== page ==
President Xi Jinping led a swearing-in ceremony as China marked the 25th anniversary of Hong Kong's handover from British rule
Chinese President Xi Jinping has sworn in Hong Kong's new Chief Executive, John Lee, making his first trip outside the mainland since the start of the coronavirus pandemic.
Lee, a former security official, delivered his inaugural address on Friday, setting out his vision for the territory.
The new government "will enhance Hong Kong's competitiveness and develop the economy," he said, adding that "emphasis will be put on the development of Hong Kong into an international innovation and technology hub, leveraging and combining the respective strengths of Hong Kong and the Mainland."
Though Xi did not attend a traditional flag-raising event to mark the occasion, he officiated the swearing-in ceremony after arriving in Hong Kong one day prior. The president had not left mainland China since 2019, and his last trip to Hong Kong came in 2017, when he swore in the city's previous leader, Carrie Lam.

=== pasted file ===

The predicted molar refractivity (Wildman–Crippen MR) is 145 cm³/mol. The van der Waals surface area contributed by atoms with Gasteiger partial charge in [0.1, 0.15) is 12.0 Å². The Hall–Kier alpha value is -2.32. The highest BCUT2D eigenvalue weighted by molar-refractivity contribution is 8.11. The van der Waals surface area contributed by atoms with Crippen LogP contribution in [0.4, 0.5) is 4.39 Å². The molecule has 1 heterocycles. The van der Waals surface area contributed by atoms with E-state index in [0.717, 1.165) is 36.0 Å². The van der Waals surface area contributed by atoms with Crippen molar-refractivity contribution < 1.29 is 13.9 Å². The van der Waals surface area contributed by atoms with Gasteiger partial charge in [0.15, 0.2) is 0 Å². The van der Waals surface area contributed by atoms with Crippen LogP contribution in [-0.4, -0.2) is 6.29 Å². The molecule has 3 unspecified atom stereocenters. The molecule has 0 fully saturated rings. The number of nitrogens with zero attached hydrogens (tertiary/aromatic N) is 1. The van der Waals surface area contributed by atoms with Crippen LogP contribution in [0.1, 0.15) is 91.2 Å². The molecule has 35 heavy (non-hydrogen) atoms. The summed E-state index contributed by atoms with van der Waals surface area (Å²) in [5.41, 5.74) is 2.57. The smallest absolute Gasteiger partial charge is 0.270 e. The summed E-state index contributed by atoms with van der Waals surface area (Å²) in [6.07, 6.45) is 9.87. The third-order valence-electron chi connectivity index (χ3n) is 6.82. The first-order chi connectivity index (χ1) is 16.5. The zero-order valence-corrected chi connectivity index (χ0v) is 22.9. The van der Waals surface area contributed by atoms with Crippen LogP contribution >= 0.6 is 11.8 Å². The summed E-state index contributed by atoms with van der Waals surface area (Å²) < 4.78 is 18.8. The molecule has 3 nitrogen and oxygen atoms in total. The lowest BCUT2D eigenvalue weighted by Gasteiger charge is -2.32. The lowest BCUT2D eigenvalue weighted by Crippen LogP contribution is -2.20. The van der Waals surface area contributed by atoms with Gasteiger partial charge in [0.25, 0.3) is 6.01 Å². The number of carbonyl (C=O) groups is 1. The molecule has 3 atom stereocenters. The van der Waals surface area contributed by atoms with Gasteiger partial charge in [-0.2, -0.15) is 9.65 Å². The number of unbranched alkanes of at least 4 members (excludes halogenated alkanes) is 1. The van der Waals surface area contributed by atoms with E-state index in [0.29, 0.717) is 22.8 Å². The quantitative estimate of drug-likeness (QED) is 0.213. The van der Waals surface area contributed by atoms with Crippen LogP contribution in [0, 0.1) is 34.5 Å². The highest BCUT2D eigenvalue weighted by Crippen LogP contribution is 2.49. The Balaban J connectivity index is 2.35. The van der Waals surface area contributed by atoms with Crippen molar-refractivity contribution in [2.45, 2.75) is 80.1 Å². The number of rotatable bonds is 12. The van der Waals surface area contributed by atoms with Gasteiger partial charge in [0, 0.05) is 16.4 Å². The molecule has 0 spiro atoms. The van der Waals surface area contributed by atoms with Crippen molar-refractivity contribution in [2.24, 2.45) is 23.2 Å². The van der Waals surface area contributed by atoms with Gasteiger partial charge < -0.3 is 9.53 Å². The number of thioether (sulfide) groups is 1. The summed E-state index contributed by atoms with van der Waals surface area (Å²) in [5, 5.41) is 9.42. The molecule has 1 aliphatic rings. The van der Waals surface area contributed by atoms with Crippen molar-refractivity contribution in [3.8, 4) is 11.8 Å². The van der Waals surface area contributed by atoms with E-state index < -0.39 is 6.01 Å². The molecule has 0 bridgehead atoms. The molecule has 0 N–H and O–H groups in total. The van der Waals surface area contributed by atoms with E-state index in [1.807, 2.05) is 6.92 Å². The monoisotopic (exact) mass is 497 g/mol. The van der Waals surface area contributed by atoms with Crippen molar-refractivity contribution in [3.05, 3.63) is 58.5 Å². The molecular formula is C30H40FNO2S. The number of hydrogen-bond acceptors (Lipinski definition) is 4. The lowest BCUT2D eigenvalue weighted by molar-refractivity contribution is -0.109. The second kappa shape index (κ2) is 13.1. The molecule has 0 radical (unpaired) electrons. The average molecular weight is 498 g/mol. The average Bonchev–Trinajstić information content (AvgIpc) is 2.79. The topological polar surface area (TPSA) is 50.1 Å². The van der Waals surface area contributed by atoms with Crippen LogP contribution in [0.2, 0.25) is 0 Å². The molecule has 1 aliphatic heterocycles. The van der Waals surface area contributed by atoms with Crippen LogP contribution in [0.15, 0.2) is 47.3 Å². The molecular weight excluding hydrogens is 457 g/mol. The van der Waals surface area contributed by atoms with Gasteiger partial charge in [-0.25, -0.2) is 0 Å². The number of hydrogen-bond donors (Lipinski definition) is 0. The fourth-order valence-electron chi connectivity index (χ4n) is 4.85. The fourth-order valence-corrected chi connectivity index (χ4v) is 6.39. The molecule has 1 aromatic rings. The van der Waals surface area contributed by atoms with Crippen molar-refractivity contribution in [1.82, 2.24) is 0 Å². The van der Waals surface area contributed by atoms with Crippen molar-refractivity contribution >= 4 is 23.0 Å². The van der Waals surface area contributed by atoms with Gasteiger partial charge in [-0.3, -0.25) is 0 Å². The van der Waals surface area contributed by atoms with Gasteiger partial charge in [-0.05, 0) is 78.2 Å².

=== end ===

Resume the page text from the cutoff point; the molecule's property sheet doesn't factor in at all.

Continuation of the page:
Speaking after Lee formally took office, Xi touted Beijing's 'one country, two systems' policy, and pledged to allow some autonomy for the former British colony while keeping it part of China.
"For this kind of good system, there is no reason at all to change it. It must be maintained over the long term," he said.
Friday also marked the 25th anniversary of Hong Kong's return to Chinese governance, after more than 150 years of British rule. Though Beijing vowed that Hong Kong would have a form of self-rule and judicial independence for at least 50 years following the handover in 1997, Western leaders have accused China of curtailing that autonomy, particularly with a 2020 national security law passed in the wake of mass protests and rioting.
A former chief of police, Lee is among several senior Hong Kong officials under US sanctions over the law, which he helped to implement. China has rejected criticisms of the legislation, however, with Xi insisting it "restored order from chaos" while preserving residents' "democratic rights."